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[droo-id] /ˈdru ɪd/
noun, (often lowercase)
a member of a pre-Christian religious order among the ancient Celts of Gaul, Britain, and Ireland.
Origin of Druid
1555-65; < Latin druidae (plural) < Gaulish; replacing druide < French; compare Old Irish druí (nominative), druid (dative, accusative) wizard
Related forms
druidic, druidical, adjective
non-Druid, noun
nondruidic, adjective
nondruidical, adjective
subdruid, noun Unabridged
Based on the Random House Dictionary, © Random House, Inc. 2015.
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Examples from the Web for druidic
Historical Examples
  • Youthful Gauls who aspired to druidic knowledge went to Britain to obtain it.

  • So he struck her with a rod of druidic spells, which turned her head into a pig's head.

    The Science of Fairy Tales Edwin Sidney Hartland
  • Celtic enthusiasts see in this triple maxim something akin to the Welsh triads, which they claim to be druidic!

  • It would not spoil his druidic mood if he missed Stonehenge.

    A Miscellany of Men G. K. Chesterton
  • It is claimed for St. Patrick that he caused to be destroyed 180—some say 300—volumes relating to the druidic system.

    Archaic England Harold Bayley
  • In Keltic we are not told the kind of wood from which the druidic switch was taken.

  • In druidic mythology, when the circle of the moon was complete, fortune then promised to be most propitious.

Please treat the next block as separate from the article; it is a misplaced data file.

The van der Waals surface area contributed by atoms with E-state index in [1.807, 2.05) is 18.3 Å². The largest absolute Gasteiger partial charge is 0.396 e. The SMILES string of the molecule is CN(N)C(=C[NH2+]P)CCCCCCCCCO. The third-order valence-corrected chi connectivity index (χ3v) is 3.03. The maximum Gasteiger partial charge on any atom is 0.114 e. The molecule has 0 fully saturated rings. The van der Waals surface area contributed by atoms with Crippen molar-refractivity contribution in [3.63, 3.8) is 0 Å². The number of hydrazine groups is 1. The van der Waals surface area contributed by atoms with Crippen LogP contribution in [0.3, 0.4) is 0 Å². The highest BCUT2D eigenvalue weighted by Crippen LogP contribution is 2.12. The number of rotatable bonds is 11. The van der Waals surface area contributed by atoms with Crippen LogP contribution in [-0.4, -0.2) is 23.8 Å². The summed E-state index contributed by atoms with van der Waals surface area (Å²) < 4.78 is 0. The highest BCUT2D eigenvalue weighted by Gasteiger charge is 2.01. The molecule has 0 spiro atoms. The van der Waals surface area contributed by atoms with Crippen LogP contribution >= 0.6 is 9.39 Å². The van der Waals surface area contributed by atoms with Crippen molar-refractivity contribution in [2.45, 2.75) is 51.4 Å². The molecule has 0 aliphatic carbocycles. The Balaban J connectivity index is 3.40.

Moon Lore Timothy Harley
  • Some of them no longer "log" satisfactorily, and certainly none are connected with druidic or other ceremonial.

    Dartmoor Arthur L. Salmon
  • Such a custom would contravene the principles of the druidic or bardic system, which prohibited them from using arms.

  • Finding his old seat, the druidic stone, too hard for him, he treats himself to an easy well-gilt arm-chair.

British Dictionary definitions for druidic


noun (sometimes capital)
a member of an ancient order of priests in Gaul, Britain, and Ireland in the pre-Christian era
a member of any of several modern movements attempting to revive druidism
Derived Forms
druidess (ˈdruːɪdɪs) noun:feminine
druidic, druidical, adjective
druidry, noun
Word Origin
C16: from Latin druides, of Gaulish origin; compare Old Irish druid wizards
Collins English Dictionary - Complete & Unabridged 2012 Digital Edition
© William Collins Sons & Co. Ltd. 1979, 1986 © HarperCollins
Publishers 1998, 2000, 2003, 2005, 2006, 2007, 2009, 2012
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Word Origin and History for druidic



1773, from Druid + -ic. Related: Druidical.



1560s, from French druide, from Latin druidae (plural), from Gaulish Druides, from Old Celtic *derwijes, probably representing Old Celtic derwos "true" and *dru- "tree" (especially oak) + *wid- "to know" (cf. vision). Hence, literally, perhaps, "they who know the oak" (perhaps in allusion to divination from mistletoe). Anglo-Saxon, too, used identical words to mean "tree" and "truth" (treow).

The English form comes via Latin, not immediately from Celtic. The Old Irish form was drui (dative and accusative druid; plural druad); Modern Irish and Gaelic draoi, genitive druadh "magician, sorcerer." Not to be confused with United Ancient Order of Druids, secret benefit society founded in London 1781.

Online Etymology Dictionary, © 2010 Douglas Harper
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